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Thai Language Tips - Common Phrases - Silly Synonyms

Updated on August 23, 2011

Words With 2 Meanings
In this article we will discuss Thai words that often confuse foreigners that are new to the language. Many of these words are actually pronounced much differently, in a different tone, however to the untrained ear of a farang, they do sound the same. This article is not intended to teach readers how to speak Thai, we are simply having a little fun. If you already know how to speak Thai, please don't send me emails about the different tones and how different these words are .. I know!


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THAI LANGUAGE
Thai Language is really not that easy to learn to speak fluently. The pronunciation is challenging for most Western tourists. Learning enough Thai to have simple conversations is really not that difficult. Most Thai people will appreciate you making an effort to communicate with them, and they will forgive you for making small mistakes and will try to help you along. Many of the words in Thai language will include sounds that you are not familiar with, like words that begin with "ng", or rolling "r". This should not intimidate you, if you practice repeating what you hear, you might make a few honest mistakes. Most of the time people will understand, and will just have a laugh with you. We will give you a list of a few funny synonyms that often confuse people.



SILLY SYNONYMS

Farang - In Thai language a foreigner is referred to as "farang". This is also the word for the fruit "guava". So if you hear people saying "farang", they might not be talking about you.

Sua - There are at least a half a dozen Thai words that sound similar to "sua". The most common are the words for "tiger", as well as the word for "T-shirt". Thai people often disagree that these words sound the same, but I guarantee that foreigners can't tell the difference between a tiger and a T-shirt.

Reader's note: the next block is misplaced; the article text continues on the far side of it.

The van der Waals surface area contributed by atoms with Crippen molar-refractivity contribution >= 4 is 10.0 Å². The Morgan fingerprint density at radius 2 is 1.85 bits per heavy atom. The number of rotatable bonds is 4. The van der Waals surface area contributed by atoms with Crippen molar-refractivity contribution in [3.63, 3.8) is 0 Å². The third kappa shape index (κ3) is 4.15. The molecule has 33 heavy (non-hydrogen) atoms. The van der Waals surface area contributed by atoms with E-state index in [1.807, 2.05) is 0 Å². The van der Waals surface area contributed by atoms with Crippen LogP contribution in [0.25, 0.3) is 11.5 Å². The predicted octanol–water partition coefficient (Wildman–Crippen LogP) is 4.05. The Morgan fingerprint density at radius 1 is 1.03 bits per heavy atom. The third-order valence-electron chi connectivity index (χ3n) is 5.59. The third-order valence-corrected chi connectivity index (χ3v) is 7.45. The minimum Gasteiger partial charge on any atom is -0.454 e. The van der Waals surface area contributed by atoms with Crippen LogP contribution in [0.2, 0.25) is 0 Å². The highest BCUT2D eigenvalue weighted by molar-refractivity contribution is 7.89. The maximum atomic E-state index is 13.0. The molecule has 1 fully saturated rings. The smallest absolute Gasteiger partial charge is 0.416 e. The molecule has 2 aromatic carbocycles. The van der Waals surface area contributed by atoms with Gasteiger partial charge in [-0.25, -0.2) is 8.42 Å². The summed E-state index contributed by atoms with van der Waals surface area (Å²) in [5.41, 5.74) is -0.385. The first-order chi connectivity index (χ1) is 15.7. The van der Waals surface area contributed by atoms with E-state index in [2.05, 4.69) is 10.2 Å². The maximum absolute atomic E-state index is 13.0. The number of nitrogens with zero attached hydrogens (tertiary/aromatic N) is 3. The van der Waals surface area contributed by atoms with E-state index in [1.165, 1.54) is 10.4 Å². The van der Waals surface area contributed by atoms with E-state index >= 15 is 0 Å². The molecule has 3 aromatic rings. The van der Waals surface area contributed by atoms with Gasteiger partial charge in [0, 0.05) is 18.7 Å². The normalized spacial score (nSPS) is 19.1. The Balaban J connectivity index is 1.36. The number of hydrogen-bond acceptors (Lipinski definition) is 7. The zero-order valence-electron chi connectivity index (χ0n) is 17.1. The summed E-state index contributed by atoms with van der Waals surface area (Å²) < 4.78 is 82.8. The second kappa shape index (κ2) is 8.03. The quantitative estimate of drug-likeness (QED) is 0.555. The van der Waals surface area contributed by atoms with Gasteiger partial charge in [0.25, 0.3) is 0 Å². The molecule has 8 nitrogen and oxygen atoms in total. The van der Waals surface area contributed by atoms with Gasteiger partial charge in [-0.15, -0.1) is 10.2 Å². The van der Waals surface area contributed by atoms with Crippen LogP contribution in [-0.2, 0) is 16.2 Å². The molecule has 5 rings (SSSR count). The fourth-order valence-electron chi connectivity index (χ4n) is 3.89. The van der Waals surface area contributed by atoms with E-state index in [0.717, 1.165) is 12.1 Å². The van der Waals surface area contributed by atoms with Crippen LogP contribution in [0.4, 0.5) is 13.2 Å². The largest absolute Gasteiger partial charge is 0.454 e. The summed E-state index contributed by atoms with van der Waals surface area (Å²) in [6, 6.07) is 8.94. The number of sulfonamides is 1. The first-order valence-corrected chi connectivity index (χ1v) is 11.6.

Kao - Depending how you pronounce the tone of this word, it can mean "rice" or the pro noun for "he or she", as well as "enter". Therefore .. kao kao gin kao would translate "he came to eat". The Thai word for eat is always associated with rice.. I can't imagine why?

Kee - The Thai word for shit, or if you say it in a slightly different tone, it means "ride", the verb, as in "ride a bike". A common mistake that foreigners might make, is that they will try to say they are riding their motorbike .. but instead they say they are shitting themselves.

Gay - The word for "old", sounds a lot like the word for "homosexual". While the correct Thai pronunciation of "old" sounds very different, when foreigners try to say it, they often end up saying "gay" which means the same as it does in English. I have made the mistake a few times myself, trying to explain that I am old, only to have people hear that I am a homosexual.

Fuck - I am sure you know what this means in English, however in Thai .. fuck is a vegetable. So if you hear Thai people saying "fuck", they are likely talking about vegetables. Another word that sounds quite a lot like "fuck" is the Thai word for "deposit". So you can actually go to the bank, and inform the teller that you have some money and you want to "fuck".

Karee - This can mean a style of curry, however it sounds a lot like the Thai word for "prostitute". If you are going to use this word, you best make it clear that you are talking about food! Don't try to tell somebody that you are going out to buy some curry.

Jim - You might have known a few people named Jim, in Thai language this means "stab", and a toothpick is called "mai jim fun" or "a stick for stabbing your teeth". There is another word that sounds a lot like jim, and that is a word that means "vagina". I'm sure glad my name isn't Jim!



THAI LANGUAGE TIPS
When you ask a question or make a statement in Thai language, you should always end with "krup" if you are male,and "kaa" if you are female.I have left out pronouns in the above phrases I have given you. The reason for leaving them out is because it will make it easier for you, also these statements are more commonly used in short form without the use of pronouns. It is not the same as English, where if you started talking and you left out pronouns and conjunctions, it would make you sound silly. Thai people commonly communicate with each other using these short phrases, for example when they say " where are you going" ? They say " Bai Nai" ? They never say "Khun Bai Nai" they just leave out the pronoun.


Personal Pronouns
I - POM (male) Chun (female)
Me - POM (male) Chun (female)
He - KAO
She - KAO
They - KAO
Him - KAO
Her - KAO
You - KHUN







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    • profile image

      Loradae 

      3 years ago

      That's a craejcrkack answer to an interesting question

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